Iptables is a firewall designed to filter packets based on a rule set. IPtables uses lists (aka chains) of rules, which are checked each time a packet is processed.

  • filter table (default)
    • INPUT – Incoming packets destined for the local machine.
    • OUTPUT – Outgoing packets.
    • FORWARD – Routed packets.
  • nat table (-t nat) – new connections.
    • PREROUTING – Incoming packets destined to be routed.
    • OUTPUT – Packets from the local machine destined to be routed.
    • POSTROUTING – Outgoing routed packets.
  • mangle table (-t mangle) – RTFM
    raw table ( -t raw ) – RTFM



  • iptables -A INPUT -s -j DROP
    Append a rule to block all incoming traffic from
  • iptables -D INPUT -s -j DROP
    • Delete a rule to block all incoming traffic from
  •  iptables -L -n -v
    • Display a summary of iptables rules, and hit counters.
    • The verbose option (-v) is useful for troubleshooting the iptables configuration or locating the source of incoming traffic.
  • iptables-save > ipt.txt
    • Dump all rules to ipt.txt
  • iptables-restore < ipt.txt
    • Apply rules from ipt.txt
  • iptables -I OUTPUT -o ! lo -m owner –uid-owner user -j LOG
    • Log all traffic from programs ran by user ‘user’, except traffic on 127.0.0
  • iptables -t nat -I PREROUTING -p tcp –dport 8888 -j DNAT –to
    • Relay all tcp traffic incoming to local port 8888, to port 80 of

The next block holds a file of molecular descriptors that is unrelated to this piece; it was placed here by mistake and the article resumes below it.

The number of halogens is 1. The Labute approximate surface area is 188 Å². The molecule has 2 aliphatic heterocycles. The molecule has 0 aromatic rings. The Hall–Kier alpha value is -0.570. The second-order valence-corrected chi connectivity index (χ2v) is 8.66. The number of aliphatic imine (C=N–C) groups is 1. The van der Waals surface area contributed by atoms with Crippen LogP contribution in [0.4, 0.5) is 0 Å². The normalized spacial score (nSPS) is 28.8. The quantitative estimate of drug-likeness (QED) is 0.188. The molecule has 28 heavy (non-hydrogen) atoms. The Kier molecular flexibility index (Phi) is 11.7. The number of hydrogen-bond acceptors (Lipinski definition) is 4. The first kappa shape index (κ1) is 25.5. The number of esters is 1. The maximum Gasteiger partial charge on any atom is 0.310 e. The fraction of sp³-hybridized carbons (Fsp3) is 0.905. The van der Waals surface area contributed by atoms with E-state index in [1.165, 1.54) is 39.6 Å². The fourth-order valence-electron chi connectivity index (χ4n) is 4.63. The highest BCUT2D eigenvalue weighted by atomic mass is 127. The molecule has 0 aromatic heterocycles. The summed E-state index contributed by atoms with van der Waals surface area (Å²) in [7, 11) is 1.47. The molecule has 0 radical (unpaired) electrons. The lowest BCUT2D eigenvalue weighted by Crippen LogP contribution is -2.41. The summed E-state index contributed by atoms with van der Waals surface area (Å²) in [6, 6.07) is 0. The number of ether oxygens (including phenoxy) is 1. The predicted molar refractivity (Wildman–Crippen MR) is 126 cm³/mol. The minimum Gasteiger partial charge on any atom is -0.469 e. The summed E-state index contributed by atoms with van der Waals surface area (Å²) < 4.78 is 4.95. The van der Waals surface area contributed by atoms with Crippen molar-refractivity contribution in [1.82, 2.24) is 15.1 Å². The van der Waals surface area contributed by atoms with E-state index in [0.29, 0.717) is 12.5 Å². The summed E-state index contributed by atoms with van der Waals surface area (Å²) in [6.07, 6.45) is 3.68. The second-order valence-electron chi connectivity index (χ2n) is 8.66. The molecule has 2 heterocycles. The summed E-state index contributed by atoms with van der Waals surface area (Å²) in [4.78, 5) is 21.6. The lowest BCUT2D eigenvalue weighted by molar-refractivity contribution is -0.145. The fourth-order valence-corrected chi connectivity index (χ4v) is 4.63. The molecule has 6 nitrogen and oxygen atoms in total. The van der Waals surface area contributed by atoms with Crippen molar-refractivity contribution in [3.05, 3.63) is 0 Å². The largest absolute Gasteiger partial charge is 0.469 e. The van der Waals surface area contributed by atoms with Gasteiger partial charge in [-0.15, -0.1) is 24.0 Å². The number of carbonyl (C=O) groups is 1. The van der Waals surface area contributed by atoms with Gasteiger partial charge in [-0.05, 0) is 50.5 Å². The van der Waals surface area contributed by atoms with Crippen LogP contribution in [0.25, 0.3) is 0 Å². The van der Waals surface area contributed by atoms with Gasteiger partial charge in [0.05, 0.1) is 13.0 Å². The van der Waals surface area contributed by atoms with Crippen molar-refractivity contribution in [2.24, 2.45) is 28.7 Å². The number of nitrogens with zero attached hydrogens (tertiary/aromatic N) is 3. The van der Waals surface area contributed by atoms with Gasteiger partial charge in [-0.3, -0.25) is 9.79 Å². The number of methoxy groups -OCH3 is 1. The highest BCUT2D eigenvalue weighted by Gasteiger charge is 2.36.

• -t nat        Select the NAT table, which is generally used for routing and forwarding
  • -A <chain> <rule>
    • Add a rule to the end of a chain.
  • -I <chain> <rule>
    • Add a rule to the start of a chain.
  • -I <chain> <number> <rule>
    • Add a rule to a chain at <number> position
  • -D <chain> <rule>
  • -D <chain> <number>
    • Delete a rule by specifying its full parameters, or its entry number
  • -L
    • -L (chain) List all of the table’s rules, or all of a chain’s rules. Options:
  • -n – Do not resolve IP addresses
  • -v –  verbose
  • -P <chain> <target>        Set a -builtin- chain’s default policy to one of: ACCEPT, DROP, QUEUE, RETURN. See the targets section
  • -F    -F (chain) Remove all of the table’s rules, or all of a chain’s rules.        Be sure to check the policy of the INPUT, OUTPUT, and FORWARD chains before you run “iptables -F”.
  • -N <chain>        Create a custom chain.
  • -X <chain>        Delete the optional user-defined chain specified. There must be no references to the chain. If there are, you must delete or replace the referring rules before the chain can be deleted. The chain must be empty, i.e. not contain any rules.   If no argument is given, it will attempt to delete every non-built-in chain in the table.
  • –line-numbers
    • show line numbers, for use with -D to delete rules
  • –zero [chain] or -Z [chain]
    • Clear the counters, use in conjunction with -v, which shows the packets and data passed for each rule. Depending on the version of iptables, this may not clear the policy counters (this bug is fixed in more recent versions), for example:


In order to use the following rules, you must be root:

  • # /etc/init.d/iptables save  – saves rules
  • # /etc/init.d/iptables stop   – disables firewall
  • # /etc/init.d/iptables start   – enabled firewall
  • # iptables -L -n – Check the status of your firewall and the rules


Ubuntu – has its own firewall that is different from other Linux Distros

  • # /etc/init.d/ ufw disable
  • # /etc/init.d/ ufw enable

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